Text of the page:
The filing fees are $338 for a Chapter 7 bankruptcy and $313 for a Chapter 13 bankruptcy. (as of 2020.) The court may allow you to pay this over several months if you can’t pay all at once. However, if you don’t pay the filing fee on time as required by the court, your bankruptcy will be dismissed. If you are very poor, the court may allow you to file a bankruptcy for free.
In addition, you probably will need to file a Homestead Deed in connection with the bankruptcy. Your local Circuit Court charges $21 to record this. This must be paid at the time you file the bankruptcy.
What happens to debt collection after I file for bankruptcy?
Once you file for bankruptcy, most – but not all – debt collection must stop. This is called an “automatic stay.” Filing for bankruptcy stops repossessions, utility cutoffs, debt collection lawsuits, garnishments, levies, attachments, foreclosures, and evictions where a judgment of possession has not been entered, and most other actions to collect debts. However, filing for bankruptcy does not stop an eviction where a judgment of possession has been entered, or an eviction based on illegal drug use or danger to property.
If a prior bankruptcy was filed and dismissed within the prior year, the automatic stay lasts only 30 days. For the automatic stay to last longer, you must show the court that you filed your second bankruptcy in good faith.
There is no automatic stay if two prior bankruptcies were filed and dismissed within the prior year. To get the automatic stay, you must show the court that you filed your third bankruptcy in good faith. In any bankruptcy, a creditor may ask the court to end the automatic stay and get permission to resume debt collection.
What papers do I have to file with my bankruptcy?
The bankruptcy petition requires you to list all of your current income, any increase in income expected in the next 12 months, all of your expenses, all of your property, all of your debts, and all of your creditors. You must list the name and address of each creditor, the name and address of the attorney (if any) for each creditor, the name and address of each debt collection agency, and the name and address of the attorney (if any) for each debt collection agency. You also must file the following papers with your bankruptcy:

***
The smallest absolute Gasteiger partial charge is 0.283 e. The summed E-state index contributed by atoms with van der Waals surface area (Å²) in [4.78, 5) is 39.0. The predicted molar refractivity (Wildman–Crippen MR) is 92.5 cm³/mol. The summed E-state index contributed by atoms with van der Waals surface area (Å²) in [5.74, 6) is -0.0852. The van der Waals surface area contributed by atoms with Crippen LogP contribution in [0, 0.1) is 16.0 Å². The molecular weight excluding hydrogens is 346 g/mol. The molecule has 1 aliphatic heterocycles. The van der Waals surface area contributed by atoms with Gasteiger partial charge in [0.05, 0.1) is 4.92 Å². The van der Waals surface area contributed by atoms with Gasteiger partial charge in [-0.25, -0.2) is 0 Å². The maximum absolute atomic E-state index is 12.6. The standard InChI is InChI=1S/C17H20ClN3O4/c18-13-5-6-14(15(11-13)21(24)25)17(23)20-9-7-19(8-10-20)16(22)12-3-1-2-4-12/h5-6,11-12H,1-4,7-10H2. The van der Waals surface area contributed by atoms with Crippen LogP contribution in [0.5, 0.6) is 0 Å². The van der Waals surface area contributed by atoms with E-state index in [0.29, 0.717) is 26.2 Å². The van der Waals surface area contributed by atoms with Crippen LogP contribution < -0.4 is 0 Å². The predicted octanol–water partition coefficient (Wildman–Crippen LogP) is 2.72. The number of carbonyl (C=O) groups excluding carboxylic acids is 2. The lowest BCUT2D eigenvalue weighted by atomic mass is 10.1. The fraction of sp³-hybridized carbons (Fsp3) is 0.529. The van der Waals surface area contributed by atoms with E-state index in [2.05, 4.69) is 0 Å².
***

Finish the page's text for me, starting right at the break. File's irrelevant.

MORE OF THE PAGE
- Deeds on your house or other real estate.
- Mortgages (Deeds of Trust) on your house or other real estate.
- Tax assessed values of real property worth more than $3,000.
- Evidence of value on vehicles worth more than $3,000 (e.g., Kelley blue book value, NADA guidebook, tax tickets, appraisals, etc.).
- Evidence of value on personal property worth more than $3,000.
- For secured debts, a statement from the creditor of the current balance or payoff.
- For secured debts, all security agreements and financing statements.
- Titles or DMV certificates for all motor vehicles or mobile homes.
- If you and your spouse own real estate held as “tenants by the entireties,” evidence for each unsecured debt of the parties obligated on each unsecured claim.
- Summary Plan Descriptions for retirement or 401(k) plans.
- Federal income tax returns for the prior three years.
- Proof of cash value of life insurance policies.
- Recorded Homestead Deeds.
- Any complaint or claim you have filed as a debtor seeking money.
- Your pay stubs or proof of income for the 60 days before you file bankruptcy.
- Any Final Decree of Divorce or Property Settlement Agreement within the past year.
- Financial reports of any closely held business of yours.
- Your three most recent monthly bank statements on all accounts you have.
- Statement of income and expenses for non-filing spouse.
If you don’t file these papers on time as required by the court, your bankruptcy will be dismissed.
What happens if I make a mistake in my bankruptcy papers?
Both you and your bankruptcy attorney have to make a reasonable investigation to be sure that everything in your bankruptcy papers is correct. If you or your attorney don’t do this, either or both of you may be ordered to pay costs and attorneys’ fees to your creditors. However, no fees and costs can be assessed against an attorney who represents a debtor with household income below the state median. Fees and costs also cannot be assessed against an attorney who represents a debtor in a Chapter 13 bankruptcy.
Do I have to go to court?